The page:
Unlike the private sector, government employees enjoy certain Constitutional protections for workplace conduct. These protections include certain free speech rights including the right to appropriately criticize the employer. A recent unpublished decision from the Fourth Circuit Court of Appeals (which includes North and South Carolina) demonstrates the limits of such free speech rights. In Bowers v. Scurry, a human resources employee at the University of Virginia sent an e-mail to co-workers that criticized pending legislation supported by the University that would restructure employee pay plans. The e-mail was widely circulated, and UVA terminated the employee for misconduct.
She sued, claiming that the First Amendment’s free speech guarantee protected her criticism of the pay reform legislation. The Fourth Circuit rejected the claim, concluding that UVA’s interest in providing effective and efficient services to the public outweighed the employee’s right to free expression. The key to this decision was the fact that the employee’s e-mail contained her signature stamp identifying her as a human resources representative. The signature gave the impression that the e-mail represented the position of UVA’s human resource department and not just this individual, and as a result, created considerable confusion among recipients.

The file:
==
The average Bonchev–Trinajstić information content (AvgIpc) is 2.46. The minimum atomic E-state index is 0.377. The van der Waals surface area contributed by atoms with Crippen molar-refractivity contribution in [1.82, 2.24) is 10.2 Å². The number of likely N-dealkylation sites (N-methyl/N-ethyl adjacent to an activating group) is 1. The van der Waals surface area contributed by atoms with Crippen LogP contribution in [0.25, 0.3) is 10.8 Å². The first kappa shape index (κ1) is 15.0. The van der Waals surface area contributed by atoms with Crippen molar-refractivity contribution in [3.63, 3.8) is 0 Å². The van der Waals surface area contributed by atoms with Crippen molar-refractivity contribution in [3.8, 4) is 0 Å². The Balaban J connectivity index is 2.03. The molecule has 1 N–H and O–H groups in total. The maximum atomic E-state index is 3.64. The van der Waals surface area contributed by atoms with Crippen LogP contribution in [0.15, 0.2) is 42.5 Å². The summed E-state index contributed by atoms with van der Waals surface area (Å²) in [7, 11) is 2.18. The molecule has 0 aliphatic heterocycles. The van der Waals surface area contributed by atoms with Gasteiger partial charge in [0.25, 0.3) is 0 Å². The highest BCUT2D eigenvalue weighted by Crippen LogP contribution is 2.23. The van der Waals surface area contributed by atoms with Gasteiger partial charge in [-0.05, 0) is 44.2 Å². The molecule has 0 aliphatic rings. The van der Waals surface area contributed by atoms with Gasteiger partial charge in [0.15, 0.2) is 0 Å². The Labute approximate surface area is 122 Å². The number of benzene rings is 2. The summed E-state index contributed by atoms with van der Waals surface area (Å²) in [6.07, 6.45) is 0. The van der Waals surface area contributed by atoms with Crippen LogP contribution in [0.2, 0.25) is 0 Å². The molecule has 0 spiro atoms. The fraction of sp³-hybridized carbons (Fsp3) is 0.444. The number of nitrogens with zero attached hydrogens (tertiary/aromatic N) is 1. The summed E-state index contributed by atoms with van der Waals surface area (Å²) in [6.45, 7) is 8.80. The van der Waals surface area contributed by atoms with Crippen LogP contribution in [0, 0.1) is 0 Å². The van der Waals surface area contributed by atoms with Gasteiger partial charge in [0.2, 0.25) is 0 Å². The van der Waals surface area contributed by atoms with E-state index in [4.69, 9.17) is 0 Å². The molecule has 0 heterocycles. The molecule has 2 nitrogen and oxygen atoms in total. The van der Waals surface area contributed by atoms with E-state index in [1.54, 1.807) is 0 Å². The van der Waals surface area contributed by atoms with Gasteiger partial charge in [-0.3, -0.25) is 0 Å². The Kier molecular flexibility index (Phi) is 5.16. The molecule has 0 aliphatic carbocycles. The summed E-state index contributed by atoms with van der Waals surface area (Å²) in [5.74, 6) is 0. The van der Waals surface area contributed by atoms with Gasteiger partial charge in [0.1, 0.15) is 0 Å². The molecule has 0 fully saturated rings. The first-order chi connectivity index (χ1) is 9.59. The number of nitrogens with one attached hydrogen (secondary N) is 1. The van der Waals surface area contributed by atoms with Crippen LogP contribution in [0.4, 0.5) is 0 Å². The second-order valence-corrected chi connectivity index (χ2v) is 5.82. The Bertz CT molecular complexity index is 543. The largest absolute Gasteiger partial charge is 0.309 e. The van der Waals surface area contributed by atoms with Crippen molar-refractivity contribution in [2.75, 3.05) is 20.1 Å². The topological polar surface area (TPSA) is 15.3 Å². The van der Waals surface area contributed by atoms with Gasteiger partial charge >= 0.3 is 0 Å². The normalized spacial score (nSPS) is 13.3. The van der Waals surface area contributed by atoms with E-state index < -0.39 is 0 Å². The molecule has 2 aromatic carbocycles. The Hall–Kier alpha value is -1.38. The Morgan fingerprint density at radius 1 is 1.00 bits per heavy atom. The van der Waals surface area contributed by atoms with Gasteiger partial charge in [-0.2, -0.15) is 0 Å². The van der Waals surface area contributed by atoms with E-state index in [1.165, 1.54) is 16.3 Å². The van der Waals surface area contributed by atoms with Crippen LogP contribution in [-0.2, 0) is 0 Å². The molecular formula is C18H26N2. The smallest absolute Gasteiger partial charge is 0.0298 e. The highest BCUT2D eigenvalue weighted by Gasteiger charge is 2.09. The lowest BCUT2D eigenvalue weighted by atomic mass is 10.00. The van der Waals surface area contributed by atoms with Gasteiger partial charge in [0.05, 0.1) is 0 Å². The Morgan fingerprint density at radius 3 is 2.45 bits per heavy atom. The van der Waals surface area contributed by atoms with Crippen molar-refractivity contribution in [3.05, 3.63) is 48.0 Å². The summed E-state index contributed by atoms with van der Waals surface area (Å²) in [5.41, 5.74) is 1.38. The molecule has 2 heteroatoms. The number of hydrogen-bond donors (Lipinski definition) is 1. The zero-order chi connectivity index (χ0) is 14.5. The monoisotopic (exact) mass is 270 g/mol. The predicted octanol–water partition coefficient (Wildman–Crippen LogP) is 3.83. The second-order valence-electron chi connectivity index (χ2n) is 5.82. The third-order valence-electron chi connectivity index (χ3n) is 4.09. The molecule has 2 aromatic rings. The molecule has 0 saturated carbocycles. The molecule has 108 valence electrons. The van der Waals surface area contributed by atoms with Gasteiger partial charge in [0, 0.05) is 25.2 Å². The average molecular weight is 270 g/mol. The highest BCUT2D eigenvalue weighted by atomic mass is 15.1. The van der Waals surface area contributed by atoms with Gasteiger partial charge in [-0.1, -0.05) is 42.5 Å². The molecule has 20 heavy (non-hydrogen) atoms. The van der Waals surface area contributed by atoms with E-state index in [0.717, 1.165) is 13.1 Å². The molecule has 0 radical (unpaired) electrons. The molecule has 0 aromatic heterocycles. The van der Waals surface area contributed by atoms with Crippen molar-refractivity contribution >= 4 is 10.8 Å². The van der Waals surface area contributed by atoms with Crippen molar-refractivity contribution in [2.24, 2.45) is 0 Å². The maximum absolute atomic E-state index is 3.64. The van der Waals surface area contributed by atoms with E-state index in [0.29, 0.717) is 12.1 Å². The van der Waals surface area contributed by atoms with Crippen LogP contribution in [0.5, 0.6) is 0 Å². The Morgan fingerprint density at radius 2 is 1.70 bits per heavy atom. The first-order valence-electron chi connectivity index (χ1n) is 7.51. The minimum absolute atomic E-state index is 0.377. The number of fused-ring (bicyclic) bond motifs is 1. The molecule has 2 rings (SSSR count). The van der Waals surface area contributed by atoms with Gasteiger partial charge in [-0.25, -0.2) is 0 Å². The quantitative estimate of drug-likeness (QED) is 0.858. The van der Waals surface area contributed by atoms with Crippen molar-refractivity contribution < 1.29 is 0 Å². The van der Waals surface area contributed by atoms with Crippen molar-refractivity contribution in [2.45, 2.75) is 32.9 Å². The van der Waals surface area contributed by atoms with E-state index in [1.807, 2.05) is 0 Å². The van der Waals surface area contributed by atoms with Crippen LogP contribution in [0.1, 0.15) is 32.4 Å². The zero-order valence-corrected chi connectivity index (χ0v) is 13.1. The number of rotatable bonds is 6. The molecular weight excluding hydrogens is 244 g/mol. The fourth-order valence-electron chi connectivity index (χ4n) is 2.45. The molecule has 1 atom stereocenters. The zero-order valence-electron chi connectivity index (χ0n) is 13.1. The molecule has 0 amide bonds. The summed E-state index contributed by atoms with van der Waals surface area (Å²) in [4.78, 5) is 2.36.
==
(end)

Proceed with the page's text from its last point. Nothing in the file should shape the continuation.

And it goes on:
This decision follows a U.S. Supreme Court case last year concluding that government employees have limited free speech rights when the subject of their expression is part of their job duties. In this case, the pay plan was closely related to human resource functions. This gave the University the right to control the employee’s expressions of discontent with the new legislation.